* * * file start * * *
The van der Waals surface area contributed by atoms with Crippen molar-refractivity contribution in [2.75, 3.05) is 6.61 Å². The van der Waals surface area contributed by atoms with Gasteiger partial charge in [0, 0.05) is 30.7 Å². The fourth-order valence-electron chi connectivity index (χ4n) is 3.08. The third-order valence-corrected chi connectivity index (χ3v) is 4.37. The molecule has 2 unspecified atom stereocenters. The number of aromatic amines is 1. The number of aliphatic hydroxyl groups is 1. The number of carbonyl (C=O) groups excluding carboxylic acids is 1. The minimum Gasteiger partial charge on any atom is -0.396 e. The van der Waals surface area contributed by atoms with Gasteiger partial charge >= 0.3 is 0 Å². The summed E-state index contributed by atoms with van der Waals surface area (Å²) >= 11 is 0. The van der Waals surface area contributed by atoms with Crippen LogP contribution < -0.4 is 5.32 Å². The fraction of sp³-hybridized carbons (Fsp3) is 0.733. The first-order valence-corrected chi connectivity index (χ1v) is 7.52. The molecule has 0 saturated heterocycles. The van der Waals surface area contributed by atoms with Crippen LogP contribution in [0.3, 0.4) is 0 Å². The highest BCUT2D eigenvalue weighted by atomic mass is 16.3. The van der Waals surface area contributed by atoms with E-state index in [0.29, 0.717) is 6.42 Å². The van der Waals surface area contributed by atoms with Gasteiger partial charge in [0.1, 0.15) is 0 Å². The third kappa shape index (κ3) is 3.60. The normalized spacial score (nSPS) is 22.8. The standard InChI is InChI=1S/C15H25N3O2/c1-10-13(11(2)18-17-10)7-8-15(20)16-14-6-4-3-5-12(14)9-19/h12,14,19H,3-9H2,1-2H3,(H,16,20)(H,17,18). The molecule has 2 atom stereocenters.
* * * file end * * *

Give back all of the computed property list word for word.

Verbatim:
The van der Waals surface area contributed by atoms with Crippen molar-refractivity contribution in [2.75, 3.05) is 6.61 Å². The van der Waals surface area contributed by atoms with Gasteiger partial charge in [0, 0.05) is 30.7 Å². The fourth-order valence-electron chi connectivity index (χ4n) is 3.08. The third-order valence-corrected chi connectivity index (χ3v) is 4.37. The molecule has 2 unspecified atom stereocenters. The number of aromatic amines is 1. The number of aliphatic hydroxyl groups is 1. The number of carbonyl (C=O) groups excluding carboxylic acids is 1. The minimum Gasteiger partial charge on any atom is -0.396 e. The van der Waals surface area contributed by atoms with Gasteiger partial charge >= 0.3 is 0 Å². The summed E-state index contributed by atoms with van der Waals surface area (Å²) >= 11 is 0. The van der Waals surface area contributed by atoms with Crippen LogP contribution < -0.4 is 5.32 Å². The fraction of sp³-hybridized carbons (Fsp3) is 0.733. The first-order valence-corrected chi connectivity index (χ1v) is 7.52. The molecule has 0 saturated heterocycles. The van der Waals surface area contributed by atoms with Crippen LogP contribution in [0.3, 0.4) is 0 Å². The highest BCUT2D eigenvalue weighted by atomic mass is 16.3. The van der Waals surface area contributed by atoms with E-state index in [0.29, 0.717) is 6.42 Å². The van der Waals surface area contributed by atoms with Gasteiger partial charge in [0.1, 0.15) is 0 Å². The third kappa shape index (κ3) is 3.60. The normalized spacial score (nSPS) is 22.8. The standard InChI is InChI=1S/C15H25N3O2/c1-10-13(11(2)18-17-10)7-8-15(20)16-14-6-4-3-5-12(14)9-19/h12,14,19H,3-9H2,1-2H3,(H,16,20)(H,17,18). The molecule has 2 atom stereocenters.